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  1. #1

    Building Scale Buildings for Miniature Wargames.

    Disclaimer: I have no idea what I am doing. I started by just trying to make one. One turned into eight. I was asked to put together a tutorial of how I build by several people. This is the method and the materials I use. There are others out there, but the materials are what I had on hand, so that is what I used. There are many companies which make scale siding, roofing and such. I just went for a complete scratch-build.


    Materials used:
    Foam Core
    Balsa and basswood
    Cardboard boxes (crackers and such)
    hot glue
    super glue
    Exacto knife
    Many, many facto knife blades
    rulers and triangles


    The houses I build and I am building are designed around 28mm miniatures. I used them for creating the size and scale of the structures.

    So lets start:

    I start by sketching out a design for the building I want to build. Sometimes I find a picture online and go from there. For this instance, this building was originally designed by WETA Digital for the Laketown scenes in the Hobbit.

    The first thing I do, once I have my design figured out, is size up the walls and such. I do this by placing the miniature near the wall and figuring out what looks good scale wise.

    IMG_0705.jpg


    Once I that figured out, I start to mark the walls with windows, doors, etc. I then cut the walls to size. Usually I just go by how big I want the structure to be. I try to keep measurements even, so it is easier down the road to figure out centers and such.

    IMG_0707.jpg

    I "cut corners" to add stability to the walls and also to make sure they are square. This is something I learned as I went along, as some buildings were getting a bit "wonky" as I put them together. It really strengthens the walls as well.

    IMG_0708.jpg

    The next thing I do is label the walls. This helps me keep track of what goes where. Sometimes I add arrows so I know what is the top and the bottom. I get lost in builds sometimes, and realize I glued the wrong piece in place after the glue dries. This helps me keep track of what I am doing.

    IMG_0709.jpg
    Lift your head up off the floor, come up screaming.

  2. #2
    Oh. I forgot. This is the structure I am attempting to build.
    Attached Images Attached Images
    Lift your head up off the floor, come up screaming.

  3. #3
    I have added the two remaining walls and shored them up with some supports.

    IMG_0710.jpg

    My next step is to construct the second floor. I measured out an appropriate plate for the base of the second floor and marked where the first floor will attach.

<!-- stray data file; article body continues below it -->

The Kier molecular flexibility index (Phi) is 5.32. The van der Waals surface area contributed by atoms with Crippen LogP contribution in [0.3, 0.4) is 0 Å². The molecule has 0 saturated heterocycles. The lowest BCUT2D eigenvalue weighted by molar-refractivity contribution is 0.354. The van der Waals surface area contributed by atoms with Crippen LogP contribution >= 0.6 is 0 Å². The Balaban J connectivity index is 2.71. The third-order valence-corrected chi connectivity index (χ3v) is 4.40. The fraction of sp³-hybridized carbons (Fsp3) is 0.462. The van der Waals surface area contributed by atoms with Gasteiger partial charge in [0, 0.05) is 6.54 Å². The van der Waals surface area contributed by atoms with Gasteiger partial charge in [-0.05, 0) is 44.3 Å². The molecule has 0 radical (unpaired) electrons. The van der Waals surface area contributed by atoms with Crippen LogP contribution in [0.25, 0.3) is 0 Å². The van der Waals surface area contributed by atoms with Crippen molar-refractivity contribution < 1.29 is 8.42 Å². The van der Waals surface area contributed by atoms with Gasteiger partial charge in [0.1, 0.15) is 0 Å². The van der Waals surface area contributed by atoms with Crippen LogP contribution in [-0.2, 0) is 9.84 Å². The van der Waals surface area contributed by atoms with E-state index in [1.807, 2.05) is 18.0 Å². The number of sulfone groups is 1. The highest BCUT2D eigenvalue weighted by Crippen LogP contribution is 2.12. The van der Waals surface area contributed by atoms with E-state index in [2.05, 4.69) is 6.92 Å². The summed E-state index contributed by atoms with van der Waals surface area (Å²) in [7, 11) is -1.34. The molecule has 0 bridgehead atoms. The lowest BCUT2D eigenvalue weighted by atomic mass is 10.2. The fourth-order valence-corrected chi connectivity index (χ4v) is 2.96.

IMG_0712.jpg

    IMG_0713.jpg

    At this point I have not attached the first floor to the second, as I felt it would be easier to work with the separate.
    Lift your head up off the floor, come up screaming.

  4. #4
    Going off my measurements of the wall height for the first floor, I added a peak for the roof to the front and back templates of the second floor.

    IMG_0714.jpg

    More triangle supports are cut. I used scrap foamcore for these.

    IMG_0715.jpg

    The walls get double supports. The bottom and the sides are supported and to help keep them square.

    IMG_0716.jpg

    Construction moves along.

    IMG_0717.jpg
    Lift your head up off the floor, come up screaming.

  5. #5
    Side note:

    When I am gluing the walls, I mark the thickness of the walls to the areas I am gluing them too. This gives me an idea where to put the glue and prevent glue from going in the wrong place.

    Oh, and I am using hot glue on a low setting for this part of construction.
    Lift your head up off the floor, come up screaming.

  6. #6
    So now I am getting close to being finished with the basic construction of the building. All the windows will be added later, when I am putting the siding on. An after thought caused me to think how cool it would be to light these things up. Too late for this batch, but for future builds i may incorporate that. Not sure how yet, but its an idea.

    Birdseye view of the walls and their supports. This structure is very sturdy.

    IMG_0719.jpg

    IMG_0720.jpg

    I added a third peak to support the roof when I add it. The roof will be made out of basswood, so I want to make sure it will not sag over time.

    IMG_0722.jpg

    First floor attached and done!!

    IMG_0723.jpg


    Next up the roof !!
    Lift your head up off the floor, come up screaming.

  7. #7

  8. #8
    Great tutorial! The triangles are a great idea. I have just been working in plain ole cereal box cardboard and it is extremely difficult to keep things straight and squared.
    My arse has hardly hit a chair in the past two weeks, but after today things should settle down a bit and I can get to work on some things. I shamefully admit, though, it's not anywhere near as neat as your work!

    Shylaah

 

 

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